Eskom gives hope – despite increased risk of load shedding in the coming months

Eskom notes that the national electricity grid remains constrained, with an elevated risk of load shedding over the winter period, particularly during the morning and evening peaks.

During the next few weeks, however, the power utility said that it will return to service two units at Kusile Power Station, and Koeberg Unit 2 is expected to return by the end of June 2022. These three large generation units will add approximately 2,500MW to the power system, it said in a presentation on (11 May).

“Unit 2 of the Koeberg Nuclear Power Station, together with the two-generation units expected to return to service following the modification and correction of the design defects on one unit and repairs to the Flue Gas Desulphurisation technology on the other unit at the Kusile Power Station, will significantly ease the pressure in time for the high winter demand.”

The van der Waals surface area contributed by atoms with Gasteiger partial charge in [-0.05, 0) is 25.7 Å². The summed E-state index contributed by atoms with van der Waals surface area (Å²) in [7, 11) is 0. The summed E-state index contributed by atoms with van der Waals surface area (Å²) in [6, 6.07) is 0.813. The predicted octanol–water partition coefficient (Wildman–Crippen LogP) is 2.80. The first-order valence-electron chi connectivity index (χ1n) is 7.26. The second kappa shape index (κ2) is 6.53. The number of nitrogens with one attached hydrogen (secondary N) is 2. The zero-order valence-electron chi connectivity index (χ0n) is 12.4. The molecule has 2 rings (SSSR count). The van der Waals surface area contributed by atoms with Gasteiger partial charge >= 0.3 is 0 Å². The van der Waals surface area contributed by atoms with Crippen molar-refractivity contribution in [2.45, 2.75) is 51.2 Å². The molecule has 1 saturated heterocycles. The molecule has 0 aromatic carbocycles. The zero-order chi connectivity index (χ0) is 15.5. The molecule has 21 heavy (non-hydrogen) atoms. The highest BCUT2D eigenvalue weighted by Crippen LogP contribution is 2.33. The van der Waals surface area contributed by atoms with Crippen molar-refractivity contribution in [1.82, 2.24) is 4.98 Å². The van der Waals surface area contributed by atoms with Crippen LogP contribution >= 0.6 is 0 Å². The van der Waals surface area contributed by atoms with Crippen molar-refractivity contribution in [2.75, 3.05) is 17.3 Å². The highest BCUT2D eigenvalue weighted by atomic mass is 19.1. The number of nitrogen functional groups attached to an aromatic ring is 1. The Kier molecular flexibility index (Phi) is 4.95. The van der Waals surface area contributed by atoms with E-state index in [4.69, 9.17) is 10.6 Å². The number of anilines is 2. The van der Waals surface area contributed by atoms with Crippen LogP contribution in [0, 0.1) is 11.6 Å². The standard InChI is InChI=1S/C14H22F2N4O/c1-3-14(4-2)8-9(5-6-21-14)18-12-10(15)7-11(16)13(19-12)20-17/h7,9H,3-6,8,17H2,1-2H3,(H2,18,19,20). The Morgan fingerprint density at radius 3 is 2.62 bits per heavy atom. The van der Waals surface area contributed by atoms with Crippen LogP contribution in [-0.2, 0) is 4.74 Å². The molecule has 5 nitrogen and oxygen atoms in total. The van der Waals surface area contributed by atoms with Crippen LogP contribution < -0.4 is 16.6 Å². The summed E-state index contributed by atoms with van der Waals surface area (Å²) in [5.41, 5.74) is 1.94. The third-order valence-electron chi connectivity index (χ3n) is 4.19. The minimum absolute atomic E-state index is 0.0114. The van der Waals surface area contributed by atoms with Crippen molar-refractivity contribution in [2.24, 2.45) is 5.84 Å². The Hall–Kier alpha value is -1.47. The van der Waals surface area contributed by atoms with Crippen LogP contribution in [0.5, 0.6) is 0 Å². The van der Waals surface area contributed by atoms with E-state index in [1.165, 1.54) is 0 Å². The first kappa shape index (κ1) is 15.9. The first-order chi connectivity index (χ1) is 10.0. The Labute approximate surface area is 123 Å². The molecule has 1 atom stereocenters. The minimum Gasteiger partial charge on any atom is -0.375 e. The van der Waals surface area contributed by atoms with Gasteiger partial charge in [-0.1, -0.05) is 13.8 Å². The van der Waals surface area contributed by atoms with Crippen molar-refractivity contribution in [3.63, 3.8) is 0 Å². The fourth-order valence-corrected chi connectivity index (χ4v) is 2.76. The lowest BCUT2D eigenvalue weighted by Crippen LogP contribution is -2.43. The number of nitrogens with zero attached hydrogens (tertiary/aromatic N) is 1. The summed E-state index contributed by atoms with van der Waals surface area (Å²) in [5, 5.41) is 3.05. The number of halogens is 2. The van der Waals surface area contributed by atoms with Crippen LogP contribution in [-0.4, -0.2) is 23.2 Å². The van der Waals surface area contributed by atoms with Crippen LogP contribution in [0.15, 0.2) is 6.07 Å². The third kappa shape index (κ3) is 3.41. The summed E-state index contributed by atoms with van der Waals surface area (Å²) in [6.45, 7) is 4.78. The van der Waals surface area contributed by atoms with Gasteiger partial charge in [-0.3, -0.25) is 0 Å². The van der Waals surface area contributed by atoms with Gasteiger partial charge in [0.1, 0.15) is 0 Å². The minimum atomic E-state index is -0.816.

“These Kusile units will add a combined 1,600MW to the power system, while Koeberg 2 will add another 920MW when it returns to service by the end of June. “

Since January, Eskom said it has had to operate with only a single unit – or half the capacity – of Koeberg, while the other unit has been undergoing routine refuelling and other Long-Term Operation activities.

Added to Koeberg’s capacity being offline for this period, Eskom said it has also had to cope without the 794MW normally contributed by the damaged Unit 4 of Medupi Power Station. Together, these two units are responsible for the implementation of almost two stages of load shedding.

“As Eskom grapples with load shedding and other operational challenges, we remain committed to the principles of openness and transparency about our operations.

“As such, the State of the System update, the Eskom Data Portal and the regular media briefings give us an opportunity to provide insights about the state of the power system and keep South Africans and all stakeholders informed and enable them to plan ahead, are consistent with this commitment accountability,” said Eskom Group chief executive, André de Ruyter.

Due to low plant availability, Eskom has increasingly relied on the usage of diesel-powered open cycle gas turbines (OCGTs) to limit the implementation of load shedding. From 1 January to 10 May this year, load shedding has been implemented for 32 days. This is six days more than the 26 days of load shedding during the same period last year.